Some on the political Right are preparing to endorse this anti-democratic shift, using the line “we’re a republic, not a democracy”. But this offers zero reassurance— North Korea and Iran call themselves “republics.” If the U.S. loses its democracy, it will matter not a bit whether we are a “republic” or not; we will be an authoritarian country. Taking away people’s ability to vote for President would be a huge step in that direction.
If the U.S. were no longer generally recognized as a democracy, it would put the lie to the country’s international claim to be the defender of democratic values. This would presumably not trouble Trump’s supporters, who are loudly stating their intention to withdraw from NATO and support Vladimir Putin’s wars of conquest.
But even more worryingly, the degradation of the U.S. into the non-democratic sort of republic would invite endemic violence and chaos here at home. People do not like having their vote taken away, as a general rule. Already there has been somewhat of a rise in political violence in the U.S., with scattered right-wing terrorism, some rioting in the summer of 2020, and Right-Left street battles that uncomfortably recall the Weimar Republic. So far, assassinations haven’t figured prominently as in the 1960s and 70s, but there was recently one plot to assassinate a Supreme Court justice. If the vote is taken away, it’s not unrealistic to think that the U.S. would suffer an equivalent of Ireland’s Troubles, Italy’s Years of Lead, or worse.
The worst-case scenario, of course, would be a full-scale civil war. The most likely trigger for this would be a disputed Presidential election, in which opposing factions of the U.S. Military backed two rival claimants to the presidency. So far, the military has resolutely avoided even the slightest appearance of dissension in the ranks, but in the case of a disputed election in which both sides had a somewhat plausible legal claim to victory, this might change. This might seem like a tail risk, but a plurality of Americans did tell a Zogby poll in 2021 that they thought a civil war is likely. And essentially ever major media outlet has envisioned a scenario of the type I just described. So this is far from idle or irresponsible speculation.
One thing I don’t think is really possible, however, is a “national divorce”, in which red and blue states go their separate ways.
Why there won’t be a “national divorce”
Suggestions for a breakup of the union have come mostly from the political Right, but some progressives have started tiptoeing up to the idea as well. But it’s extremely unlikely to happen. First of all, the U.S. political divide isn’t really regional, as it was in the 1860s when we had our first civil war. It’s blue cities against a red countryside. Here’s the New York Times’ precinct-level election map from 2018:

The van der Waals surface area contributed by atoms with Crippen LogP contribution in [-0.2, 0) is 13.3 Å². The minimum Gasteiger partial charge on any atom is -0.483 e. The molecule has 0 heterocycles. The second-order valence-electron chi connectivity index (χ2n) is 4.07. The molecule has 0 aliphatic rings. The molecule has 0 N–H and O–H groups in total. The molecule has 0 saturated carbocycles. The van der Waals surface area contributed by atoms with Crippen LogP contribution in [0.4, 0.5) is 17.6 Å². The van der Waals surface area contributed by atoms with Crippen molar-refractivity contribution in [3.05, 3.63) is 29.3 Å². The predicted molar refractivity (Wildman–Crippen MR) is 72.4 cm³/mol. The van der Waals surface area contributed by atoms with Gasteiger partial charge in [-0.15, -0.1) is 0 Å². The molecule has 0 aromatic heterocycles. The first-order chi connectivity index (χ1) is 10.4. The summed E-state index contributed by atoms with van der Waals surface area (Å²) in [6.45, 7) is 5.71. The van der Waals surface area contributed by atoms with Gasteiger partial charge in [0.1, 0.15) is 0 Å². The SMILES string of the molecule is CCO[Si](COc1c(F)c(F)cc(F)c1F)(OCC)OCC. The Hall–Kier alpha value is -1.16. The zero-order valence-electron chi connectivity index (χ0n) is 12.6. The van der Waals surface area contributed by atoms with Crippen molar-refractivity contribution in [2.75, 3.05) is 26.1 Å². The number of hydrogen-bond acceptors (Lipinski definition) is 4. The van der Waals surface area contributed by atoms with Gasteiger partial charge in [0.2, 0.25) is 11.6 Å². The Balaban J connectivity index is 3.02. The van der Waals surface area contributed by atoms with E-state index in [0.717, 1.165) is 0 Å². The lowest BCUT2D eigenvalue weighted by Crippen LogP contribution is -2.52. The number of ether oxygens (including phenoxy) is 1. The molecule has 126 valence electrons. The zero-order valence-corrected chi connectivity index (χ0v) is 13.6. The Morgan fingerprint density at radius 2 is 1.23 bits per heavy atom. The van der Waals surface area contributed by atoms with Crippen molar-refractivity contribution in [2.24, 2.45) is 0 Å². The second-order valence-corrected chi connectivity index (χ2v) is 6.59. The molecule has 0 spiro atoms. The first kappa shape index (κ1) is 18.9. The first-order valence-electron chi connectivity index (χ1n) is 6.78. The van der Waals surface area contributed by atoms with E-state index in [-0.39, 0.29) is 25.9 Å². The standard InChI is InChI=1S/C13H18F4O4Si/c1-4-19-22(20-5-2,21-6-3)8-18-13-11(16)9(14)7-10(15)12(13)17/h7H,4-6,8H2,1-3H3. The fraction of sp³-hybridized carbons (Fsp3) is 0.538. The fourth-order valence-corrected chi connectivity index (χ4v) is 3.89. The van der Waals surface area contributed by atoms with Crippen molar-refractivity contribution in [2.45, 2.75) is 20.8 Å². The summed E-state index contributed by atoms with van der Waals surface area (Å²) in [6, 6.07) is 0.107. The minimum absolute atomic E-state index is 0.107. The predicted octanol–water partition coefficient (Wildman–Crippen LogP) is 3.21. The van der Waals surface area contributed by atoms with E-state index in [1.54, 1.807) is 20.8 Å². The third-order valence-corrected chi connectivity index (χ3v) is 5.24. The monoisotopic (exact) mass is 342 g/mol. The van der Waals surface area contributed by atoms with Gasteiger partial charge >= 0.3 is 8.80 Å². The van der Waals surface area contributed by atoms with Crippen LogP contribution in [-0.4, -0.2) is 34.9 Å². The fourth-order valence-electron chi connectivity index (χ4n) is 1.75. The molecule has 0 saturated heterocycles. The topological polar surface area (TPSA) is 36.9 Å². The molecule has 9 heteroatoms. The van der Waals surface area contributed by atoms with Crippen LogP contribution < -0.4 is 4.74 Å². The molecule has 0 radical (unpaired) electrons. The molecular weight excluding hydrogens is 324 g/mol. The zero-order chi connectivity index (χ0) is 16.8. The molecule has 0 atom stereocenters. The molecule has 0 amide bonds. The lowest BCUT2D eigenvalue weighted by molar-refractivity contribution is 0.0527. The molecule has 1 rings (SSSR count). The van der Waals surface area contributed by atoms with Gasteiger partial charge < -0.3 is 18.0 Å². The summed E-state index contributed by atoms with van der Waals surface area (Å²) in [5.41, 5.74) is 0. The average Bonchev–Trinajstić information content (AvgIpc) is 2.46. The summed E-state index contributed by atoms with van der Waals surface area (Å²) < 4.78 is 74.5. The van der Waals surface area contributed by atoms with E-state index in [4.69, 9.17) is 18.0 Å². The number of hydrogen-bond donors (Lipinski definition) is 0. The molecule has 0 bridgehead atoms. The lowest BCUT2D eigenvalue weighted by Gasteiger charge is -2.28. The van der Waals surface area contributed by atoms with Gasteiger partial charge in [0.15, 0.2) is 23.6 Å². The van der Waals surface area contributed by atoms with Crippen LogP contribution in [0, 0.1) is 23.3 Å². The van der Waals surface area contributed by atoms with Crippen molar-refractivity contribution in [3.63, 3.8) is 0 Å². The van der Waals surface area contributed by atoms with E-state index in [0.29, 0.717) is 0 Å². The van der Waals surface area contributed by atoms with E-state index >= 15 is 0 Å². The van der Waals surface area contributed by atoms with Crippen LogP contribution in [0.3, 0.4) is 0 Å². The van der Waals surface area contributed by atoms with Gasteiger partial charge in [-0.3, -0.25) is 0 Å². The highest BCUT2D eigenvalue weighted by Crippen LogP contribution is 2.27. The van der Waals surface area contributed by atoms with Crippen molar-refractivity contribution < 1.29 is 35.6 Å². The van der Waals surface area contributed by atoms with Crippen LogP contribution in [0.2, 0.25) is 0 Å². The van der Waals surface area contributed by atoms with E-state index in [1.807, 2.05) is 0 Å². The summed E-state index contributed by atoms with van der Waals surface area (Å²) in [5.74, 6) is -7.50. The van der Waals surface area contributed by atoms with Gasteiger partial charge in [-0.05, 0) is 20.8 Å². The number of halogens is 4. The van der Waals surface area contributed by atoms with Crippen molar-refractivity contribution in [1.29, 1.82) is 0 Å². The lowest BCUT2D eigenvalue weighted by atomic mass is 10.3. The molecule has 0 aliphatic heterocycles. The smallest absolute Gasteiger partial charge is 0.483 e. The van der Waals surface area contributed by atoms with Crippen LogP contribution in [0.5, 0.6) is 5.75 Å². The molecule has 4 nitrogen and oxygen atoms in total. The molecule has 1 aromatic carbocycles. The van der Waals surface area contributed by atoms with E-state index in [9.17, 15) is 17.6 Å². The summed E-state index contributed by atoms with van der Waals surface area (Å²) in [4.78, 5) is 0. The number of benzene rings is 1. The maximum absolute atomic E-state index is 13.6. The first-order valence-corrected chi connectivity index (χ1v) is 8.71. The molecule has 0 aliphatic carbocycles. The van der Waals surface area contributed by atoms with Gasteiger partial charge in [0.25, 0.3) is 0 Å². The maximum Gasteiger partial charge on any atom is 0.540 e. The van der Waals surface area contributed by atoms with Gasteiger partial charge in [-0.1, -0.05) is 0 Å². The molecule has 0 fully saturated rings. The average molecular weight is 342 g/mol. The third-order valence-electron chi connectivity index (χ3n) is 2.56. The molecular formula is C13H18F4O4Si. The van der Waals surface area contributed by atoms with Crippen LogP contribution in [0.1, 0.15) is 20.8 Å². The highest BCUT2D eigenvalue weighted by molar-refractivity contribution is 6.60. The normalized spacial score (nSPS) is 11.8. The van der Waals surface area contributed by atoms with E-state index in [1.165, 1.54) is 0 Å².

You can see that except in a few areas, it’s a sea of red with dots of deep blue. That is not the kind of country that can easily split into regions. Any durable regional split would likely require a mass campaign of ideological cleansing— an analogue to the Partition of India, which killed up to 2 million people.
The U.S. economy could not sustain such a split. Supply chains have become so distributed throughout the country that every region of the country is dependent on a large number of other regions.
…America is now an incredibly integrated economy in regional terms; any regional separation would cause absolute economic chaos. Additionally, red states would certainly covet the strategic ports of California and the North Atlantic states, while blue states would hunger (literally) after the farmland of the Midwest and Plains states.
All this means you shouldn’t pay too much heed to the people who talk about blue-state GDP vs. red-state GDP, as if this implies the blue side would triumph in a civil war. Yes, blue states, and especially blue cities, produce more of the nation’s output and are home to the nation’s most high-value industries and educated, highly capable workforces. But those industries would be far less lucrative in a “national divorce” scenario; who needs fancy financial products or search ads or the latest brand phone when there’s no food on the table or materials to fix roads? This is not like the 1860s, when the largely self-sufficient North could use its prowess in manufacturing and staple crops to overmatch the agrarian, backward South. The economic supremacy of today’s blue states is based on marginal thinking that would not hold in the case of a large disruption such as a civil war.
Thus, any major civil war is less likely to resemble the war of 1861-65 than the Spanish Civil War of 1936-39. Both sides will try to conquer the whole territory of the United States, and one side will succeed. That would be an incredibly bloody, costly, and savage affair.